Edtech Challenge Competition: A virtual learning environment without a screen

We have just launched a challenge competition for ideas around what a (virtual) learning environment without a screen might look like, by the this I mean it that allows you in access and interact with learning through other methods as well as or instead of a screen.

The challenge page suggests some technologies that may be relevant such as artificial intelligence and voice controls, augmented and virtual reality, gesture-based interfaces, wearable technologies, etc.

So what are we looking for…

A vision of what could be

I asked Marcus Elliot, Senior Digital Practice Adviser at Nottingham Trent University to comment on this before it went live. He made some useful contributions and also said it needs an example of what we meant by a vision. I try to avoid being too prescriptive of what we want from a challenge as it can skew what you get, however I am happy to share this one.

Marcus suggested an example could be “a voice-activated ice cream machine that dispenses desserts when someone answers a question correctly in a lecture or seminar”.  I responded saying I liked the idea of a voice activated ice cream machine and linking it to reward based learning and would you get an ice cream in the face if you get the answer wrong?

He responded, “ooh, operant condition with negative reinforcement?” (Ok he lost me there), “Mean but effective. It probably wouldn’t put me off; maybe fish flavoured ice-cream would be a better punishment.”

Ok, I know he meant it to be ridiculous but for me this is where a good idea can begin, as you start to develop it and explore the boundaries of what is possible and the reason for doing it. What problem does it address? Who will it appeal to and why? What would be innovative?

So the vision we after is a description of an idea of what could be developed. It should be feasible to develop. We don’t expect you to build it or even have the expertise to make it happen. As long as you can describe it, shows us what it might look like and be clear of the benefits.

Here is a bit more background and context that will help you to get started, Lawrie Phipps talks about the next generation of learning environments and how it can help to develop a more inclusive learning envirnment.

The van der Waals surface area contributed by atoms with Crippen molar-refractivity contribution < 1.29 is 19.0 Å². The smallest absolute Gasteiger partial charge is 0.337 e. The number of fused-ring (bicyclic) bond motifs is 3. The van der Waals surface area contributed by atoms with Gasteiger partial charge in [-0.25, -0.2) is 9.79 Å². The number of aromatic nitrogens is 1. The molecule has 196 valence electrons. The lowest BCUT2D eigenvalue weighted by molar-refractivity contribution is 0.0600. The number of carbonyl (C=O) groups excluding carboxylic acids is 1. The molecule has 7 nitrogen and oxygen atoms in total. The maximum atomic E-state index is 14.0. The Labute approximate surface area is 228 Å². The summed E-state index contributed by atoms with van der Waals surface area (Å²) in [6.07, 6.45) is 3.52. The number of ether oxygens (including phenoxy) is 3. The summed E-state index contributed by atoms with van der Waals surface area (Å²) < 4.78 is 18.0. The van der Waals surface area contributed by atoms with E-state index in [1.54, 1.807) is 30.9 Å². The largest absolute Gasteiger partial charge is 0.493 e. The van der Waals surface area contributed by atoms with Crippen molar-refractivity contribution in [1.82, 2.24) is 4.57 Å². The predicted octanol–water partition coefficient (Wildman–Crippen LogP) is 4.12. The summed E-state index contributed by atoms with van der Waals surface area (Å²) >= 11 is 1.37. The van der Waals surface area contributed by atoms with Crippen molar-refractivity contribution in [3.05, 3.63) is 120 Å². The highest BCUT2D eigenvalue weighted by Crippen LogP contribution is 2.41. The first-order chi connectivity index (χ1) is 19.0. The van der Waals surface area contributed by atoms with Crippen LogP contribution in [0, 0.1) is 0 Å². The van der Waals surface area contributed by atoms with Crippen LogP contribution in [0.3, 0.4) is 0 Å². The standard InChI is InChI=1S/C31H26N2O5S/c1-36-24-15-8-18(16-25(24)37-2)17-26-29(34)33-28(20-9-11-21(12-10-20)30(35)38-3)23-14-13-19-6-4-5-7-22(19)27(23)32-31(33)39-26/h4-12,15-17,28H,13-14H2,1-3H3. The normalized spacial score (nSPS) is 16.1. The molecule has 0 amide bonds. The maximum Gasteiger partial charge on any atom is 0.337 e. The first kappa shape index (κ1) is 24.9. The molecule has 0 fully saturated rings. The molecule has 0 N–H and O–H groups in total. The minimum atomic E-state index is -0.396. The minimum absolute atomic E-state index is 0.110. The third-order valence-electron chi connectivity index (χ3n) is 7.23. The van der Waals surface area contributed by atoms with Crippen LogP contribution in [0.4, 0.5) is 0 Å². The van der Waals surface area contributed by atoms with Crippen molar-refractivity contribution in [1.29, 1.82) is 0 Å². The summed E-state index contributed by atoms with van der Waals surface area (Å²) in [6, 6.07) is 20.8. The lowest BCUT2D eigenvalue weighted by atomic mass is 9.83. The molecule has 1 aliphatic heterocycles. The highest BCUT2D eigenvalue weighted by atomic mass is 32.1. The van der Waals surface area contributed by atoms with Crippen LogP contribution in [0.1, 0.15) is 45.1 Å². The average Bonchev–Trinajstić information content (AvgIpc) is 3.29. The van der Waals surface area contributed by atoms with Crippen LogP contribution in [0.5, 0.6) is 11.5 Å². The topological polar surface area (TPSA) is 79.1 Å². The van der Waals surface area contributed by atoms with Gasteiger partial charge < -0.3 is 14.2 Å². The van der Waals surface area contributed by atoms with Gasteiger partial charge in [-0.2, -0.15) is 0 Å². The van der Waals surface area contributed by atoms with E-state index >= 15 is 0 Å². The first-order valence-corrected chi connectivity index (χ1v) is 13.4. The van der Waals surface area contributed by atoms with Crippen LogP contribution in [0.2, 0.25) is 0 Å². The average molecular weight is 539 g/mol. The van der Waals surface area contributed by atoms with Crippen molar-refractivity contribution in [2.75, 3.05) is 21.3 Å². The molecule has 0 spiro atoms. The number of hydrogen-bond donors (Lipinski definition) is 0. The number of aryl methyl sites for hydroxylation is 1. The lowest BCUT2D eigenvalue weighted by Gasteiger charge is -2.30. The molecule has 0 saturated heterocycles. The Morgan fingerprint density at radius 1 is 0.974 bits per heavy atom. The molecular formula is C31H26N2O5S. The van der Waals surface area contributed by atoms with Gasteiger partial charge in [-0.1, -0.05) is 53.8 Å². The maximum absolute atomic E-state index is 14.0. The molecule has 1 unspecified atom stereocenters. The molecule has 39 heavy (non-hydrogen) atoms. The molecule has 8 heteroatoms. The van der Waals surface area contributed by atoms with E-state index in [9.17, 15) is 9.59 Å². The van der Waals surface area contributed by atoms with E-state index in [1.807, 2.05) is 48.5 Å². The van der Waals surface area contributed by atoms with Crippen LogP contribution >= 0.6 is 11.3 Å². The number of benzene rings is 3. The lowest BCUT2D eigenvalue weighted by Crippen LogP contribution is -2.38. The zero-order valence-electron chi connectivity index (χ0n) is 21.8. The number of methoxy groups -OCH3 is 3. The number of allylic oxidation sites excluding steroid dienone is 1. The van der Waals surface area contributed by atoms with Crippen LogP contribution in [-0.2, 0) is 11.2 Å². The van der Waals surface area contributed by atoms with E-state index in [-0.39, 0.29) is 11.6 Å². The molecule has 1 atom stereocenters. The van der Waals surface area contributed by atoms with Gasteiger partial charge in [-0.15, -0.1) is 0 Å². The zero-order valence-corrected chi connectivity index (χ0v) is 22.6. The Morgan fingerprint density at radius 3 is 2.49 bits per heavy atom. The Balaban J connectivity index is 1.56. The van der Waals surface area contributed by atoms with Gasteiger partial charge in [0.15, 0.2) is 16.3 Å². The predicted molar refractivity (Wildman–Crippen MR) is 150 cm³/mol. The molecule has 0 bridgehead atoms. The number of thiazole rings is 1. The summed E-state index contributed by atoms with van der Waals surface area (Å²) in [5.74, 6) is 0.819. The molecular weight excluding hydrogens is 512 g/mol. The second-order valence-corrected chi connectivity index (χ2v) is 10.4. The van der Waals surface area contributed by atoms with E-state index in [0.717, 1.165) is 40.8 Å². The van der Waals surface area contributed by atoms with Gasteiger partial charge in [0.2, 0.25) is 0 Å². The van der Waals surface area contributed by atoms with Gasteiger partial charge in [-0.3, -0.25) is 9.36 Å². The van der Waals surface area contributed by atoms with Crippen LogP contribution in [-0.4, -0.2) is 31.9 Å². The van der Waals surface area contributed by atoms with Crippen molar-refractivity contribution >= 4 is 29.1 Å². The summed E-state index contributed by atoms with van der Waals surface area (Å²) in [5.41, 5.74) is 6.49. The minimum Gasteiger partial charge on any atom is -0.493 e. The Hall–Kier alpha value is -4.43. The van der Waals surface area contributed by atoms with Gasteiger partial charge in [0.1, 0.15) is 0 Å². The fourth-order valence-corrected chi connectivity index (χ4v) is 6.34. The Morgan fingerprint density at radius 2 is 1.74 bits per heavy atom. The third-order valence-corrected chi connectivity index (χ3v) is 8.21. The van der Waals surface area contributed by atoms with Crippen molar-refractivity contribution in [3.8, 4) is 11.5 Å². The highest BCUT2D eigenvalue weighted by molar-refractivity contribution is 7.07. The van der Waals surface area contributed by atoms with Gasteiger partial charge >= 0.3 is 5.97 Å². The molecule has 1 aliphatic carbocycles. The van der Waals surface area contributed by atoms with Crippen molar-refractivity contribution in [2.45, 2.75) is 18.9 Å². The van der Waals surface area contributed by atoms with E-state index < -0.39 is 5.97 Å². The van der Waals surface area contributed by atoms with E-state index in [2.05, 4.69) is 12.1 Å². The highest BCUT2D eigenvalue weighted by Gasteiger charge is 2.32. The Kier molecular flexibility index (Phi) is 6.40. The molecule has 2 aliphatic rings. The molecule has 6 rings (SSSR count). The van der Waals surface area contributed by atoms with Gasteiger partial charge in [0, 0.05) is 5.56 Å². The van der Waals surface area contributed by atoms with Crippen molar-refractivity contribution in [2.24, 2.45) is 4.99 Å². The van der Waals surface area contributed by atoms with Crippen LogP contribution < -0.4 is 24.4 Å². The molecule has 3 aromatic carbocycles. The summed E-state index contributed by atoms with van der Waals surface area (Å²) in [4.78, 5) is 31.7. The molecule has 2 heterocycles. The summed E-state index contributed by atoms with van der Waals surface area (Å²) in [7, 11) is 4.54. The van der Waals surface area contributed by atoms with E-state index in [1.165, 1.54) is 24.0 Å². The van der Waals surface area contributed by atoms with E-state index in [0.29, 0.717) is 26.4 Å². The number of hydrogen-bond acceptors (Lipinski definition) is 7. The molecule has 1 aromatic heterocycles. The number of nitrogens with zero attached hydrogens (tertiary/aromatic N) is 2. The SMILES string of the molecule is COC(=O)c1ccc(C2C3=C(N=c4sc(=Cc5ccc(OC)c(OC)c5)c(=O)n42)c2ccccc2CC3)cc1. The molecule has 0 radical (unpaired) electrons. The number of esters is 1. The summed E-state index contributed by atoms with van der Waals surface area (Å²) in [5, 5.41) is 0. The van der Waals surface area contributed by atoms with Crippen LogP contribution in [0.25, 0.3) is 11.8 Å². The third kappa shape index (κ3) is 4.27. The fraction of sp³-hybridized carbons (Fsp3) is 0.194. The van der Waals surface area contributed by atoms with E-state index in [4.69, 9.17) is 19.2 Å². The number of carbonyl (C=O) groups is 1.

Ideas for the next generation of learning environments.

During Jisc’s “Co-design Challenge” around the theme of the next generation digital learning environments. Jisc asked “What would an environment do for staff and students?”, “What kind of learning experiences would an environment need to support?”  and “What learning and teaching practices aren’t currently supported in environments?”. Various themes around technology and pedagogy including the growth in social media, analytics, usability and design and the identification of new vendors in the market were all raised. With regards to technology in practice the report also identified that innovative practices in teaching tended to occur outside the virtual learning environment. Further information can be found at

A more inclusive environment

New legislation requires systems and content to be accessible, but can we aspire to be more inclusive. What tools would we need to build to engage disenfranchised groups that aren’t covered by legislation.  Instead of tools aimed at students, what would an “inclusion AI” do for staff developing content, or designing courses?

Some  other useful links

The chatbots are coming – a  recent blog post from Paul Hopkins explores the application of chatbots to education.

Bringing augmented and virtual reality to the classroom on a budget – Matt Ramirez looks at how this is innovativbe technology is already been used and suggests a future where AR/VR coudl be a more common tool used in learning. Do you have ideas of what that might look like?

The competition

Visit the challenge page to find out more, register for the webinar on the 14 November and submit your idea to this edtech challenge by the 3 January to enter the competition and chance to win £1000.

By Paul Bailey

Head of co-design, part of a research and development team

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